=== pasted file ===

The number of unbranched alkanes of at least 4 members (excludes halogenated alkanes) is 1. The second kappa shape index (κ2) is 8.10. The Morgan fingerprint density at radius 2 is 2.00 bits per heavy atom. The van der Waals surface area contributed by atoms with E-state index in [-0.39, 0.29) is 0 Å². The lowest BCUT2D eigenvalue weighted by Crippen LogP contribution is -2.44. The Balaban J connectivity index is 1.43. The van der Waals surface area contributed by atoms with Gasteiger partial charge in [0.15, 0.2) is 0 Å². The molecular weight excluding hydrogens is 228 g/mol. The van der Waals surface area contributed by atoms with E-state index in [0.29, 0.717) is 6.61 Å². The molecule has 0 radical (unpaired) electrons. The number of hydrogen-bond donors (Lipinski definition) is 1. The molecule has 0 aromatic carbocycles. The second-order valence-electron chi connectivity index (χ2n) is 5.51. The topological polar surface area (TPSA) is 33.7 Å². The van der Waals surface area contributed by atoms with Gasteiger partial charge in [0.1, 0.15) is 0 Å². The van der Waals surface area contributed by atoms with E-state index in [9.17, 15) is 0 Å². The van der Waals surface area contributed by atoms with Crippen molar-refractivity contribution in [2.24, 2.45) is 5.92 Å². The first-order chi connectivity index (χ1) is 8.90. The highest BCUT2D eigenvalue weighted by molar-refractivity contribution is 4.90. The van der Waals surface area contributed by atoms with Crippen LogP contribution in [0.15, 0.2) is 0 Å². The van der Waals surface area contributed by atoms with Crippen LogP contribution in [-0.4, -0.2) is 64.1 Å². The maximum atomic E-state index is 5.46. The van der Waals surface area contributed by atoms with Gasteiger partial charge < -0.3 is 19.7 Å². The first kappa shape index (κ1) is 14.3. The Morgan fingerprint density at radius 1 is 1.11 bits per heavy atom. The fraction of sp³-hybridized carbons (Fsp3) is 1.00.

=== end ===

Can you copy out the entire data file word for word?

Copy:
The number of unbranched alkanes of at least 4 members (excludes halogenated alkanes) is 1. The second kappa shape index (κ2) is 8.10. The Morgan fingerprint density at radius 2 is 2.00 bits per heavy atom. The van der Waals surface area contributed by atoms with E-state index in [-0.39, 0.29) is 0 Å². The lowest BCUT2D eigenvalue weighted by Crippen LogP contribution is -2.44. The Balaban J connectivity index is 1.43. The van der Waals surface area contributed by atoms with Gasteiger partial charge in [0.15, 0.2) is 0 Å². The molecular weight excluding hydrogens is 228 g/mol. The van der Waals surface area contributed by atoms with E-state index in [0.29, 0.717) is 6.61 Å². The molecule has 0 radical (unpaired) electrons. The number of hydrogen-bond donors (Lipinski definition) is 1. The molecule has 0 aromatic carbocycles. The second-order valence-electron chi connectivity index (χ2n) is 5.51. The topological polar surface area (TPSA) is 33.7 Å². The van der Waals surface area contributed by atoms with Gasteiger partial charge in [0.1, 0.15) is 0 Å². The van der Waals surface area contributed by atoms with E-state index in [9.17, 15) is 0 Å². The van der Waals surface area contributed by atoms with Crippen molar-refractivity contribution in [2.24, 2.45) is 5.92 Å². The first-order chi connectivity index (χ1) is 8.90. The highest BCUT2D eigenvalue weighted by molar-refractivity contribution is 4.90. The van der Waals surface area contributed by atoms with Crippen LogP contribution in [0.15, 0.2) is 0 Å². The van der Waals surface area contributed by atoms with Crippen LogP contribution in [-0.4, -0.2) is 64.1 Å². The maximum atomic E-state index is 5.46. The van der Waals surface area contributed by atoms with Gasteiger partial charge < -0.3 is 19.7 Å². The first kappa shape index (κ1) is 14.3. The Morgan fingerprint density at radius 1 is 1.11 bits per heavy atom. The fraction of sp³-hybridized carbons (Fsp3) is 1.00.